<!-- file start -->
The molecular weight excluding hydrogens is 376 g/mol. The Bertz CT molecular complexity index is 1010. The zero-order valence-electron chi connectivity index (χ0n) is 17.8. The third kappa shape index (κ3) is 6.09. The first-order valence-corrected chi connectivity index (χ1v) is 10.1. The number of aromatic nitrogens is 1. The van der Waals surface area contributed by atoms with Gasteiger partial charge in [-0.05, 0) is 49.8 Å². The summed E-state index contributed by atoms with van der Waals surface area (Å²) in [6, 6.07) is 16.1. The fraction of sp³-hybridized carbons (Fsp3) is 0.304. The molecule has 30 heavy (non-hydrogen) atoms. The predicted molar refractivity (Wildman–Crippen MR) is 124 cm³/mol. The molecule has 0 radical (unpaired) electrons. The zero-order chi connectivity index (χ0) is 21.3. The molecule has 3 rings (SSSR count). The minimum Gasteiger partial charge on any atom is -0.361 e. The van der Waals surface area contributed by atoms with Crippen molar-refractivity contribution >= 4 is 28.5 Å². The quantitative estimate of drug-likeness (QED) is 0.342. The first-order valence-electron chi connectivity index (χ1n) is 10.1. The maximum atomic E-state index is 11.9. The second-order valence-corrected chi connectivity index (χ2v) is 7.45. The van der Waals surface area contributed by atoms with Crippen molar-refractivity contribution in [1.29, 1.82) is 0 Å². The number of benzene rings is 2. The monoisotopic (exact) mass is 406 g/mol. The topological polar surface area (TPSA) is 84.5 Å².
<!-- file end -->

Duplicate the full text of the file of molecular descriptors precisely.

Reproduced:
The molecular weight excluding hydrogens is 376 g/mol. The Bertz CT molecular complexity index is 1010. The zero-order valence-electron chi connectivity index (χ0n) is 17.8. The third kappa shape index (κ3) is 6.09. The first-order valence-corrected chi connectivity index (χ1v) is 10.1. The number of aromatic nitrogens is 1. The van der Waals surface area contributed by atoms with Gasteiger partial charge in [-0.05, 0) is 49.8 Å². The summed E-state index contributed by atoms with van der Waals surface area (Å²) in [6, 6.07) is 16.1. The fraction of sp³-hybridized carbons (Fsp3) is 0.304. The molecule has 30 heavy (non-hydrogen) atoms. The predicted molar refractivity (Wildman–Crippen MR) is 124 cm³/mol. The molecule has 0 radical (unpaired) electrons. The zero-order chi connectivity index (χ0) is 21.3. The molecule has 3 rings (SSSR count). The minimum Gasteiger partial charge on any atom is -0.361 e. The van der Waals surface area contributed by atoms with Crippen molar-refractivity contribution >= 4 is 28.5 Å². The quantitative estimate of drug-likeness (QED) is 0.342. The first-order valence-electron chi connectivity index (χ1n) is 10.1. The maximum atomic E-state index is 11.9. The second-order valence-corrected chi connectivity index (χ2v) is 7.45. The van der Waals surface area contributed by atoms with Crippen molar-refractivity contribution in [1.29, 1.82) is 0 Å². The number of benzene rings is 2. The monoisotopic (exact) mass is 406 g/mol. The topological polar surface area (TPSA) is 84.5 Å².